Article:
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What type of fan generally yiels the fastest output velocity?

  1. Feb 28, 2006 #1
    Hey everyone i was just wondering, for future reference, which type of fan generally yields the greatest output velocity/volumetric flowrate and a relatively low pressure drop (ie like +/- 10kpa sort of thing), assuming axial speed is the same for each of the general types of fans. This would be for an application in a tube approximately 2.5 - 4 cm in radius. If i need to be more specific let me know, of if there's a specific answer out there that'd be great too.
    I know this is very vague, but thanks for your help guys!
     
  2. jcsd
  3. Feb 28, 2006 #2

    FredGarvin

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    The output of any fan is going to be greatly dependent on the system it is attached to. You can do direct comparisons if they discharge to free air, but after that, their respective curves could vary greatly. So it looks like the answer is it depends.

    What's the application?
     
    Last edited: Mar 1, 2006
  4. Mar 1, 2006 #3

    russ_watters

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    Tough to look for high velocity and low pressure drop, since high velocity tends to mean high pressure drop (at the very least, it is a high velocity pressure, of course). In general, the most efficient type of fan is a centrifugal plug fan, but it is, of course, going to depend on your application whether that is really appropriate.

    http://www.cincinnatifan.com/PlugFan.html
     
  5. Mar 1, 2006 #4
    alright, the application (in the most basic sense) is air flowing from one large tube (about 10cm in radius) to a small tube (2.5-5cm in radius) and then the air flows through the fan (seperately driven by a motor). Basically any type of fan can be applied to this (space isn't too much of an issue really, configuration comes later). I also have Solidworks and FloWorks at my disposal, so if there are basic designs out there that i could follow, then i can probably test these myself. The problem for me thus far is finding designs. And the faster the better.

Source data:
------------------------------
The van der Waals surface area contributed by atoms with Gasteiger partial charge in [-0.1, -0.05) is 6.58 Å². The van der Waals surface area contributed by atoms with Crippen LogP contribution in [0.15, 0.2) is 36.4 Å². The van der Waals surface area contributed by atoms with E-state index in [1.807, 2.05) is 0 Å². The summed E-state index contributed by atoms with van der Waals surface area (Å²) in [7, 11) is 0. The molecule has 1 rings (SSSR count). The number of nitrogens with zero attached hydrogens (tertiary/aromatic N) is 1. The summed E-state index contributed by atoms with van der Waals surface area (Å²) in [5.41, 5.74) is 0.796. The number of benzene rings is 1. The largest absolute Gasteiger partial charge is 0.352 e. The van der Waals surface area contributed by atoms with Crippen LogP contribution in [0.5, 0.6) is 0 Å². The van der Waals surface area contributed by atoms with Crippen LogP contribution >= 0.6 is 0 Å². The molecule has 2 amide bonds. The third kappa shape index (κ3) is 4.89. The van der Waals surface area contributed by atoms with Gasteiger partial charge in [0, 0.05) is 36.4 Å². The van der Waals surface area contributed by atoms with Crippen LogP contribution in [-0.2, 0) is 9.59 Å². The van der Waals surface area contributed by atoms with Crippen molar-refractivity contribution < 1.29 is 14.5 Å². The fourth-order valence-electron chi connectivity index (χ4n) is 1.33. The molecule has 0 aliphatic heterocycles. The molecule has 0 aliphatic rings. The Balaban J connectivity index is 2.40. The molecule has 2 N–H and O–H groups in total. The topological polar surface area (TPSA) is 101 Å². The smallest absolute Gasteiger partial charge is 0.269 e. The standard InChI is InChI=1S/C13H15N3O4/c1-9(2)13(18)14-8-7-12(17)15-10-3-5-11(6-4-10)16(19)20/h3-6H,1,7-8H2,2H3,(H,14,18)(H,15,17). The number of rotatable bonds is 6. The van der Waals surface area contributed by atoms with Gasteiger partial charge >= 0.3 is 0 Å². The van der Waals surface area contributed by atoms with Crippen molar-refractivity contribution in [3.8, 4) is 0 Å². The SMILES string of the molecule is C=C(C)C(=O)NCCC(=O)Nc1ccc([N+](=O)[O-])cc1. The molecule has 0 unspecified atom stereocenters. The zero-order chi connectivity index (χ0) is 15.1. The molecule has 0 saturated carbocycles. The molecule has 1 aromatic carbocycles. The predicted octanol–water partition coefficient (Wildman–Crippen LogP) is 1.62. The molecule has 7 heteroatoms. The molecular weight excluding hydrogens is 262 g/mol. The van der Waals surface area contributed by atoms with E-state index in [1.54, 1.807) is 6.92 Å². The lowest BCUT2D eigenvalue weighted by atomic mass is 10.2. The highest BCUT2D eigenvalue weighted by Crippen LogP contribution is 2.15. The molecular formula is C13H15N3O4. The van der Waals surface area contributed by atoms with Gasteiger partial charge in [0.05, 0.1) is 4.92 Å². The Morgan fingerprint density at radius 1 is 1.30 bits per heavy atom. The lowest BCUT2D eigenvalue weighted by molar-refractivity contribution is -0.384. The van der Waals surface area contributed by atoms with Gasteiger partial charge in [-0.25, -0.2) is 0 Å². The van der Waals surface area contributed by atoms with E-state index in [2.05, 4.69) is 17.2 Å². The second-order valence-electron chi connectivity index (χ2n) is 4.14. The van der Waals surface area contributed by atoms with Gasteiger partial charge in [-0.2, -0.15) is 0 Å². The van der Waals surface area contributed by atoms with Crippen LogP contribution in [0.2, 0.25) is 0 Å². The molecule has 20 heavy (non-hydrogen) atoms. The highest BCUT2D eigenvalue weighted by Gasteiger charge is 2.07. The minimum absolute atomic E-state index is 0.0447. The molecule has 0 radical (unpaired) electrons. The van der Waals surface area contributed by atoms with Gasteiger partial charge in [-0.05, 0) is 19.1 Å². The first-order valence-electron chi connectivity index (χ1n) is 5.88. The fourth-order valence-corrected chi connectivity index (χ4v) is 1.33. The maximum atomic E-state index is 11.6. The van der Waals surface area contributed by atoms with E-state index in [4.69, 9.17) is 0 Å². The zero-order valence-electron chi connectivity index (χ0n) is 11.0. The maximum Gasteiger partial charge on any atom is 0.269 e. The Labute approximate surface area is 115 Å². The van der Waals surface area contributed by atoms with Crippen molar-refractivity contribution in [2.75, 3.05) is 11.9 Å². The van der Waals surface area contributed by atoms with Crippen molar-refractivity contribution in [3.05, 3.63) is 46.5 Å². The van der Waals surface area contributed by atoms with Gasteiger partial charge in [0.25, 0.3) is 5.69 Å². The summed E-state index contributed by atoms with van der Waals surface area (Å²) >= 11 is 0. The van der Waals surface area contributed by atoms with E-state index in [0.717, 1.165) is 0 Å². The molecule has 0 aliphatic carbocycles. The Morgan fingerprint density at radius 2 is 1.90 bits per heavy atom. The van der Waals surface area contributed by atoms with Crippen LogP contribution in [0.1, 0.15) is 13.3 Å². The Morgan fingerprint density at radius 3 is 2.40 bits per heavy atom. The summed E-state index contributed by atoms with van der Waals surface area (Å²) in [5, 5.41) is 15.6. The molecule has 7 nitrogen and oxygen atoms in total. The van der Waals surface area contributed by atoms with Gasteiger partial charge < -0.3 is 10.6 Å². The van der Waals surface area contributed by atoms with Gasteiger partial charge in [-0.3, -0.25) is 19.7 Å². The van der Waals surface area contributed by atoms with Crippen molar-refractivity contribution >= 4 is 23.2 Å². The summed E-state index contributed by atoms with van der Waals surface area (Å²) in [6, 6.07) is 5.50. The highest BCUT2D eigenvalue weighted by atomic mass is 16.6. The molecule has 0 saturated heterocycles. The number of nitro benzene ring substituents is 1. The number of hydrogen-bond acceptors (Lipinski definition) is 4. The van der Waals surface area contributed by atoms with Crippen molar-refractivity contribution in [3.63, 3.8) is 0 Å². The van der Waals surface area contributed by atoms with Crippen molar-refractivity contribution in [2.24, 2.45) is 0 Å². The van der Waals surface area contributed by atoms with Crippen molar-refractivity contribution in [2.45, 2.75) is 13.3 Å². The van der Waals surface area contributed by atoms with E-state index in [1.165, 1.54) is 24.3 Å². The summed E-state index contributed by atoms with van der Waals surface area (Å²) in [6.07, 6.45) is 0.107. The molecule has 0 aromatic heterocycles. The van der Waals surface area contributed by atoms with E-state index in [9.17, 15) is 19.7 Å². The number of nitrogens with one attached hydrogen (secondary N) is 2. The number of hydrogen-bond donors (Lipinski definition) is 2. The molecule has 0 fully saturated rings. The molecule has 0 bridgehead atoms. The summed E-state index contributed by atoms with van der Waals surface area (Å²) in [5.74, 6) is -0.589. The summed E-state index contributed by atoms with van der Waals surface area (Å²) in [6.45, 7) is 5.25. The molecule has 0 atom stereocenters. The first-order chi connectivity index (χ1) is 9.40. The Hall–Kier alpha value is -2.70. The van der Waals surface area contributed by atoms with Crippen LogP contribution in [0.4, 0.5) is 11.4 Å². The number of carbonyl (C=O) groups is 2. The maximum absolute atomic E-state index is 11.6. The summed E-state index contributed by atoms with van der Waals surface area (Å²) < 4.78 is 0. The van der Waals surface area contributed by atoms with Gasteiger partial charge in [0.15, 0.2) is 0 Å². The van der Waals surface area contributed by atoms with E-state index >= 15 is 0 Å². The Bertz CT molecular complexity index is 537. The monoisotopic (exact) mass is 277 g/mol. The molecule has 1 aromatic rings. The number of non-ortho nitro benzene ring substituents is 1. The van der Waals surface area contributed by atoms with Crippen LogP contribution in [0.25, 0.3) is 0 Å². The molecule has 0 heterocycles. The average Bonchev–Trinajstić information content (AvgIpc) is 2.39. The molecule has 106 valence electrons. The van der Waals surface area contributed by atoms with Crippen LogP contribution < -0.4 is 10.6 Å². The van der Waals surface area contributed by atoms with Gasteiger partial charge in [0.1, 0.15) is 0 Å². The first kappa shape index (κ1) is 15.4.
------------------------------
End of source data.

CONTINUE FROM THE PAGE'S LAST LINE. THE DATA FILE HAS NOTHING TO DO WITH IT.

Thanks again guys.
     
  6. Mar 1, 2006 #5

    russ_watters

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    How much flow are you looking for and for what purpose?
     
  7. Mar 1, 2006 #6
    just out of curiosity,

    what are you trying to acomplish with building this device?

    also the transition from the larger tube to the smaller tube would eithere have to be gradual, and semi-smooth, or it would have to be very very smooth, and then could be more abrupt

    otherwise the air flow would be dissruped, thus reducing the overall efectiveness of the fan.

    also, is the air being forced into the larger tube to exit throught the smaller tube, or is it being pushed into the smaller tube to exit from the larger tube?

    if you are going for the maximum efficency, you should also make sure that your design is more efficent then your fan.
     
  8. Mar 1, 2006 #7
    - flow rates in excess of 1m^3/s are what im looking for.
    - large tube to smaller tube
     
  9. Mar 1, 2006 #8
    but why do you need such high rates? what would they be be used for.
     
  10. Mar 2, 2006 #9
    is it really that important or is it just that you're curious?
     
  11. Mar 2, 2006 #10

    FredGarvin

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    So you're doing a hovercraft project? What is your reasoning behind wanting the highest velocity?
     
  12. Mar 2, 2006 #11
    im just curious, because some of your reasearch might help me in a model Ufo i am building, that is and has been grounded untill i get more money to by 4 extra ducted fans to supply the rest of the needed lift
     
  13. Mar 2, 2006 #12
    well, in regard to my research...there really isn't any, just some flakey ideas, this is the extent of it. and yes it's regarding some sort of hover craft, the idea for this is lift and propulsion, which is why the high flow rate is needed. Any ideas now? lol. thanks guys.
     
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